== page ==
Today (8 September) European Commission President Ursula von der Leyen announced that having interviewed the two candidates put forward by the Irish government for the post of Commissioner, she has decided to propose Mairead McGuinness to the European Parliament. In a surprise move, the new Irish commissioner has been offered the portfolio of financial services, financial stability, and capital markets union.
Executive Vice President Valdis Dombrovskis will assume responsibility for the trade portfolio, and will remain the Commission’s representative on the Eurogroup, in cooperation with Commissioner Gentiloni.
Mairead McGuinness has been a member of the European Parliament since 2004 and currently holds the post of First Vice-President. She is widely respected, but has little known expertise in the portfolio she has been offered having served on unrelated committees in the parliament, including: agriculture and rural development; environment, public health and food safety; and the petitions committee.
The other Irish candidate, Andrew McDowell, was a former chief economic advisor to then Taoiseach Enda Kenny. He had just completed a mandate as Vice-President of the European Investment Banking. This may not just have been a question of gender balance trumping expertise, but the recognition that McGuinness is a shrewd political actor, who has also demonstrated during the Brexit discussions that she is a skilled media operator, this is not surprising given her background as a journalist.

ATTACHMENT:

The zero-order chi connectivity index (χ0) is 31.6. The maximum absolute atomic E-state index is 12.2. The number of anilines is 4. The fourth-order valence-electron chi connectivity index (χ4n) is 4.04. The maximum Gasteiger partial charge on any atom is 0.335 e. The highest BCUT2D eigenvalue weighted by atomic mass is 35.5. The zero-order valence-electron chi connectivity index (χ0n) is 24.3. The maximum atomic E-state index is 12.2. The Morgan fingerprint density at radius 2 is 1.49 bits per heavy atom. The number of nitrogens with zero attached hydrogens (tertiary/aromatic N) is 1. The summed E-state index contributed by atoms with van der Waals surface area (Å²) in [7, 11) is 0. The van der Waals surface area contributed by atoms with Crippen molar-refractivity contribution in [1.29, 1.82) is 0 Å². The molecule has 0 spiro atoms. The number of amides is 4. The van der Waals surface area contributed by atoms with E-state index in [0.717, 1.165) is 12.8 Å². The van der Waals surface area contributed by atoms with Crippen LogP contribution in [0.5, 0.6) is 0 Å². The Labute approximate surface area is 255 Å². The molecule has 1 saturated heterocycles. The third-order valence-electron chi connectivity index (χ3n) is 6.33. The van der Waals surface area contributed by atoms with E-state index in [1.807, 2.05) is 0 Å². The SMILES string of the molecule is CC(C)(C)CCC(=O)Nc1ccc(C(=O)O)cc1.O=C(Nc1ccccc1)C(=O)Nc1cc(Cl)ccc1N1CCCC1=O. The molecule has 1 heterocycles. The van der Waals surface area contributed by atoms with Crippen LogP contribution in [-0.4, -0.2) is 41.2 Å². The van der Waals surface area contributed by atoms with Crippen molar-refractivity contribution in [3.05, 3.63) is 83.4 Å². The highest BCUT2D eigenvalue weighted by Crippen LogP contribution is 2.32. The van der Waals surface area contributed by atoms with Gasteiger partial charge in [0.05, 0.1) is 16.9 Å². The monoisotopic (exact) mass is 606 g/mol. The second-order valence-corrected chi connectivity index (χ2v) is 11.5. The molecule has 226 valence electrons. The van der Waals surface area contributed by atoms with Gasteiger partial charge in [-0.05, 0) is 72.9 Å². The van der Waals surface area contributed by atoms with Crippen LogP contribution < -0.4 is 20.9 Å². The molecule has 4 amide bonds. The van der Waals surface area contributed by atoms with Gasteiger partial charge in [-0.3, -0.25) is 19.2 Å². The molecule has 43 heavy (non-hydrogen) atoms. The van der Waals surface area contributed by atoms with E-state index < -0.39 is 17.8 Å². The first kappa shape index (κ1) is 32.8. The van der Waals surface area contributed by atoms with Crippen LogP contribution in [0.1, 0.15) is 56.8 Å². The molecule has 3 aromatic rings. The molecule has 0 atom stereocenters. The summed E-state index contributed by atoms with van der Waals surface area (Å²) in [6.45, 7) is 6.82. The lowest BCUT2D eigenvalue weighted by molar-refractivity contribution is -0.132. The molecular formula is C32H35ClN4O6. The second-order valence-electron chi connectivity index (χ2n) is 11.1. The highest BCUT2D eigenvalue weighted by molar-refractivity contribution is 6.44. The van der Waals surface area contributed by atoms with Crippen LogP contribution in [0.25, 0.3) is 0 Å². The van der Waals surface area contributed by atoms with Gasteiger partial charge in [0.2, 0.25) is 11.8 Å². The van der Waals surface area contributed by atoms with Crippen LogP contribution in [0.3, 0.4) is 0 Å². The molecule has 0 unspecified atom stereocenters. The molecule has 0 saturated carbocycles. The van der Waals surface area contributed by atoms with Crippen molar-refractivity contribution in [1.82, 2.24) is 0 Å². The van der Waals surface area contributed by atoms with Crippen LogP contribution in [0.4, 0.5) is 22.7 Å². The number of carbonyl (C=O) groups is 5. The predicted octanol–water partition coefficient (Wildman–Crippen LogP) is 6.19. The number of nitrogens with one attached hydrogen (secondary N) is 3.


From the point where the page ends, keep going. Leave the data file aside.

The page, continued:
While rumours swirled that there would be a wider shake-up of portfolios, the President appears to have settled on a more modest redistribution. Dombrovskis is a trusted and respected heavyweight in the current Commission, it is unlikely that there will be strong objections to him being given the important trade dossier. As a current MEP, McGuinness is one of their own, it is unlikely that the European Parliament will try to block her nomination.
It was widely anticipated that Ireland would lose the trade portfolio, but financial services and the Capital Markets Union are important sectors to Ireland, which hopes to become an even bigger player in this sector. Many London-based companies are already turning to Dublin as Brexit looms on the horizon. McGuinness will be in charge of directorate general what has yet to decide if the UK’s financial services in different areas will maintain “equivalence”; this is one of the unilateral powers that the European Commission will continue to exercise, whether there is, or isn’t a deal with the UK, by 1 January 2020.
Commentators have pointed to the fact that Ireland now holds three important economic posts. Paschal Donohoe, Ireland’s Finance Minister became President of the Eurogroup in July. Ireland’s former Governor of Ireland’s central bank is now Chief Economist for the European Central Bank in 2019.
Ireland was the eighth largest exporter of financial services (excluding insurance and pension services) in the world in 2017, according to UNCTAD. It has been successful in reducing its non-performing loans from 21% to 6% in 2018 over a four-year period. The sector is an important one for Ireland.